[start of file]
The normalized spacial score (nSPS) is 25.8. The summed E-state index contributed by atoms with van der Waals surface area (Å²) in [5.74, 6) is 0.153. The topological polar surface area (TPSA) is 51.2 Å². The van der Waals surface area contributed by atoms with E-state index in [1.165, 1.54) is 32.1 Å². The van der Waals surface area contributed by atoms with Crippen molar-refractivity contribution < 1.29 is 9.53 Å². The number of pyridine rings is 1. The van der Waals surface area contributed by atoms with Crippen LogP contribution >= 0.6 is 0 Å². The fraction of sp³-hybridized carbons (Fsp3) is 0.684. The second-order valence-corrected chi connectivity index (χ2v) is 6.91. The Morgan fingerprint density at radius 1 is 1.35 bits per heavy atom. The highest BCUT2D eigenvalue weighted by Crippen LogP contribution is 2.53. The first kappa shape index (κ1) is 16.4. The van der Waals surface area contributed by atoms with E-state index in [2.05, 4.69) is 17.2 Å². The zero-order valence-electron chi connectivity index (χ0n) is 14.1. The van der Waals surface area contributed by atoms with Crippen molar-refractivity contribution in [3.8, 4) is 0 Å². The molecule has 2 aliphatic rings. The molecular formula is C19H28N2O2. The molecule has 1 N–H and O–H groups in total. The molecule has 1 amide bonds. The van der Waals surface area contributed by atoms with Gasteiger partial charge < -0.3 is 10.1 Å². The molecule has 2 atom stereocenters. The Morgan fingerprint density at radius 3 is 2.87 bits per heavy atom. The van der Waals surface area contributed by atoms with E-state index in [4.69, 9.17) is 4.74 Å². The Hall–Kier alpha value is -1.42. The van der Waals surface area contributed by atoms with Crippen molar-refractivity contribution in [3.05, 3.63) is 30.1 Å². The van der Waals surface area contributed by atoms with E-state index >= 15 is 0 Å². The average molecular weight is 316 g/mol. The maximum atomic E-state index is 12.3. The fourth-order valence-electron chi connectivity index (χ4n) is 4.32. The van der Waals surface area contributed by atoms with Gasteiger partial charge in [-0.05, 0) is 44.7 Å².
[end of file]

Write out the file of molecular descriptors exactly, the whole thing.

The normalized spacial score (nSPS) is 25.8. The summed E-state index contributed by atoms with van der Waals surface area (Å²) in [5.74, 6) is 0.153. The topological polar surface area (TPSA) is 51.2 Å². The van der Waals surface area contributed by atoms with E-state index in [1.165, 1.54) is 32.1 Å². The van der Waals surface area contributed by atoms with Crippen molar-refractivity contribution < 1.29 is 9.53 Å². The number of pyridine rings is 1. The van der Waals surface area contributed by atoms with Crippen LogP contribution >= 0.6 is 0 Å². The fraction of sp³-hybridized carbons (Fsp3) is 0.684. The second-order valence-corrected chi connectivity index (χ2v) is 6.91. The Morgan fingerprint density at radius 1 is 1.35 bits per heavy atom. The highest BCUT2D eigenvalue weighted by Crippen LogP contribution is 2.53. The first kappa shape index (κ1) is 16.4. The van der Waals surface area contributed by atoms with E-state index in [2.05, 4.69) is 17.2 Å². The zero-order valence-electron chi connectivity index (χ0n) is 14.1. The van der Waals surface area contributed by atoms with Crippen molar-refractivity contribution in [3.8, 4) is 0 Å². The molecule has 2 aliphatic rings. The molecular formula is C19H28N2O2. The molecule has 1 N–H and O–H groups in total. The molecule has 1 amide bonds. The van der Waals surface area contributed by atoms with Gasteiger partial charge < -0.3 is 10.1 Å². The molecule has 2 atom stereocenters. The Morgan fingerprint density at radius 3 is 2.87 bits per heavy atom. The van der Waals surface area contributed by atoms with E-state index in [4.69, 9.17) is 4.74 Å². The Hall–Kier alpha value is -1.42. The van der Waals surface area contributed by atoms with Crippen molar-refractivity contribution in [3.05, 3.63) is 30.1 Å². The van der Waals surface area contributed by atoms with E-state index >= 15 is 0 Å². The average molecular weight is 316 g/mol. The maximum atomic E-state index is 12.3. The fourth-order valence-electron chi connectivity index (χ4n) is 4.32. The van der Waals surface area contributed by atoms with Gasteiger partial charge in [-0.05, 0) is 44.7 Å².